8% of British Columbians have been diagnosed as having one or more chronic diseases. Chronic diseases are forecasted to increase by 58% in BC over the next 25 years.

An additional $1.5 billion of funding will be required over the next three years to keep pace with the increase in demand for health services.

An ounce of prevention is worth a pound of cure.

Decades of research have shown that preventive health care, or health interventions that take place before the onset of disease, can:

- reduce the rate of people developing chronic diseases (so people can live longer, healthier lives); and

- help control health care costs.

Opportunities for Action

The 6% Solution
We need a significant increase in prevention health care in the health care system.

Current funding for public and population health approaches only make up 3% of the $17 billion provincial health care budget. We need to double this number to 6%.

What we’re doing right now is not good enough. We need more preventative health programs to ensure the sustainability of our health care system, and protect the health of our future generations.

We need you to raise your voice. Join us and advocate for more preventative health programming. Here’s how.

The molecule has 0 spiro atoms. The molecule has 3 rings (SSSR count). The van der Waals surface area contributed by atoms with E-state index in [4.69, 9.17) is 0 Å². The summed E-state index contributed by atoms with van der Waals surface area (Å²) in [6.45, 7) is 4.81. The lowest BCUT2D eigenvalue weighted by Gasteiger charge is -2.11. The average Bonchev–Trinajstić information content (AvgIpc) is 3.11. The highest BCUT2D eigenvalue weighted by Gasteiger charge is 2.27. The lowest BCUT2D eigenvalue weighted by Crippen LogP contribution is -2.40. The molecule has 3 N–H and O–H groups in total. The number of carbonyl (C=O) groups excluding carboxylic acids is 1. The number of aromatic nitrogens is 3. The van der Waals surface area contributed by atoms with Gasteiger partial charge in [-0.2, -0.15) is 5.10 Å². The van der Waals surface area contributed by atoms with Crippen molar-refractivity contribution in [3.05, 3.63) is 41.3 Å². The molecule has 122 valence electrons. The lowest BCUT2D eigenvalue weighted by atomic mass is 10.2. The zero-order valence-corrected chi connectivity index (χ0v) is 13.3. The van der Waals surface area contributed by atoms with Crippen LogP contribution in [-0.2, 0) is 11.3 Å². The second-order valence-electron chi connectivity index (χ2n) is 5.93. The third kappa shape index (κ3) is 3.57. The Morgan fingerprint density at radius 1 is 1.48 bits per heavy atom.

Advocacy, Guest blogger, Provincial Election, Smoking, Tobacco, April 10th, 2013

Let’s keep the momentum going

by Nazanine Parent, cancer survivor and Canadian Cancer Society BC and Yukon volunteer

It’s great to see the BC Government has taken steps to tackle tobacco. The BC Smoking Cessation Program offers free 24/7 help to those who want to quit through and Quit Now by Phone.

This is a great start to helping an estimated 70% of smokers who wish to quit – not to mention that it reduces second-hand smoke for those who don’t smoke. Let’s keep the momentum going by making sure we have smoke-free outdoor places across the province.

Why are we asking for smoke-free outdoor places?

1. Tobacco is a major health issue that needs the attention of our provincial leaders. In Canada, tobacco use is the leading cause of preventable death – 37,000 Canadians die every year of tobacco related illnesses – including cancer.

2. Second-hand smoke is extremely toxic. It contains more than 4,000 chemicals including at least 50 known cancer-causing substances.  In an outdoor setting, second-hand smoke is a hazard. In fact, being within a few feet of a smoker outdoors may expose you to air pollution levels comparable to homes and bars that allow smoking.

Banning smoking in parks, playgrounds, patios and beaches is a sound public health policy that can increase motivation for smokers to quit or cut back, decrease unhealthy role modelling for children and youth and de-normalize smoking behaviour. What a great way for the BC Government to invest in cancer prevention.